It is important to establish your classroom rules and procedures the first week of school.
Discipline is a prerequisite to being able to teach any class no matter what subject you are teaching.
Post the following on tag board and keep where it is in view for students at all times.
Classroom Rules should be followed at all times:
Give rewards, lots of them... verbal compliments and smiles, many "goodies", and also give special privileges.
- Show courtesy and respect for others.
- Raise hand to speak during classroom discussion.
- Stay in seats during written assignments unless you have permission.
- May get up to get drinks, sharpen pencils, get help from teacher (only one person at a time at the pencil sharpener, getting a drink of water, and using trash basket...).
- Keep hands and feet to yourself as to not disturb others who are working.
- Complete all assignments and bring all books and materials back each day.
Idea for "goodies" should be an immediate reward, such as a ticket for purchasing larger prizes or an inexpensive reward like a couple pretzels etc etc ...
For elementary teachers the following is a suggestion for making discipline simple and an easy way to follow through with procedures and offenses.
The classroom procedure that follows is how to make/use a pocket chart:
Classroom disruptions to educational program will result in the following disciplinary action:
- Make or purchase a pocket chart with the number of pockets needed for your class.
- Get index cards and number four different colors for each student and /or put the student's name on each card. (As yellow, blue, red, green). Each student has four colors as you will see below, so you can "pull" the cards for each offense daily. On the top row of the pocket chart use a sentence strip and label it, "How is your day going?".
- Post the following rules/offenses on your bulletin board and explain it to your students. Also give a copy to the students, and parents of your classroom procedures. If you have a back to school night discuss these procedures with the parents.
- Each time a student disrupts the class pull their card and place it in the top row of the chart. This will show which cards pulled for each day so you can tell which color they have pulled by end of day. Then place the cards back in the student's pocket for the following day. Also the following day post or inform any students who owe recess time, or what your choice for discipline is on the yellow or red card.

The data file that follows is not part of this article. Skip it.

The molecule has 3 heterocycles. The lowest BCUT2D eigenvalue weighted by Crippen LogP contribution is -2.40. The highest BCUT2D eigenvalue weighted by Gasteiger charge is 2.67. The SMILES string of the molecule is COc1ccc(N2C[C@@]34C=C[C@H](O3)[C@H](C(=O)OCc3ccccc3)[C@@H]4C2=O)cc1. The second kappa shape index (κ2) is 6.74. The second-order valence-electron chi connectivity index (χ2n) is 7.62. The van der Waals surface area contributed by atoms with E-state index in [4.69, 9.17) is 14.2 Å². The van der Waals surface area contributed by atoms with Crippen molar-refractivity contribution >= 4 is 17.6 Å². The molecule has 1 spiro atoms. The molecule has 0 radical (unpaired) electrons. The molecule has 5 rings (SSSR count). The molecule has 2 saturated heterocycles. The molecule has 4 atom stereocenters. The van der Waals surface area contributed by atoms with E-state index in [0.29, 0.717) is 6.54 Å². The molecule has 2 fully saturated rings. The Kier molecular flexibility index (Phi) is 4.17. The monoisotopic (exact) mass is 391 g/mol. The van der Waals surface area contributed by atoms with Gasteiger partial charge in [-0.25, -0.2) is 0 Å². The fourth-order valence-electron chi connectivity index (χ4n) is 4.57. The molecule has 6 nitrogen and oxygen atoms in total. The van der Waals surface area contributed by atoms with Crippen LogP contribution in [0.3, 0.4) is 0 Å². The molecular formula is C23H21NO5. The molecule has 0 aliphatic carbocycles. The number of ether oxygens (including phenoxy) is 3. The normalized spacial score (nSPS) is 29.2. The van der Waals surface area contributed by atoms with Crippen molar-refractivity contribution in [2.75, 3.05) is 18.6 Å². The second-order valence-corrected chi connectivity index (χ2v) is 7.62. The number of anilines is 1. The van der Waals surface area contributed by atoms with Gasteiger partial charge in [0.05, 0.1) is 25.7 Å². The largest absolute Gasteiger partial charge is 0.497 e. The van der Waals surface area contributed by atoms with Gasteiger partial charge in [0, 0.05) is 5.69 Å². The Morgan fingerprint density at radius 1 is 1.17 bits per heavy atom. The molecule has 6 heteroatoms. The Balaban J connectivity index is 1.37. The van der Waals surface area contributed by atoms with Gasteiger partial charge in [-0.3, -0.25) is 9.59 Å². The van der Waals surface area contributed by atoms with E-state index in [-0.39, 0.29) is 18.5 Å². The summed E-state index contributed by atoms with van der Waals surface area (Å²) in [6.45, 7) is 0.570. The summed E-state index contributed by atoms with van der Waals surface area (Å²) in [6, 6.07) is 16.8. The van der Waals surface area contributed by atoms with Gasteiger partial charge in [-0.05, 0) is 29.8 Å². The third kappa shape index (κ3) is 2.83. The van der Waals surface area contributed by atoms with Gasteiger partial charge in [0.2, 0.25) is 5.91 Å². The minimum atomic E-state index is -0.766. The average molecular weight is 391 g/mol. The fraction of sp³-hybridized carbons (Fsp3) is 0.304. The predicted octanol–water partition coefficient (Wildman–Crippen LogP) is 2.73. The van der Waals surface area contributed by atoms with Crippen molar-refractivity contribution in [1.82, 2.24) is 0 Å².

(This also includes any disruptions that are caused during recess and takes classroom educational time to resolve).
* Means you don't include it on your posted rules as it is for your understanding/information only.
- 1st Offense = Blue Card - warning (do not log in the grade book).
- 2nd Offense = Yellow Card - lose 5 minutes of recess the next day.
- 3rd Offense = Red Card - lose all recesses the next day, written assignment and /or time out in another classroom, phone call or note home.
*If a student gets red cards pulled more than once during a week, and parents have been contacted, a behavioral referral should also be given to the principal.
*If parent cannot be contacted, write a note and call the next day.
- 4th Offense = Green card - phone call home, discipline referral to the parents and principal, and lost of privileges for a field trip or special class reward.
You should also keep a daily log in your grade book so you can show how often a card is pulled.
Code the log "y" for yellow, "r" for red, and "g" for green.
This gives you accountability if you later need it for report card grades or conferences.
Behavior such as fighting, stealing, etc. will result in immediate phone call home and discipline referral.
As the year progresses, other changes might have to be made for special students, which through conferences with the parents you can try to work out what is best for the individual student.
Again, no matter what procedure you choose, you must follow through with what you set up for your discipline policy.
- Keeping parents informed of incompletes by using the assignment book is also a way to keep them aware of their child's work habits.
- Write your daily assignments on the board.
- Let the students know it is their responsibility to get their assignment book home.
- Another good idea is to have the parents sign that all daily homework has been completed. The student can then be rewarded using your reward system.
Good classroom management is the "key" to being able to teach the subject matter.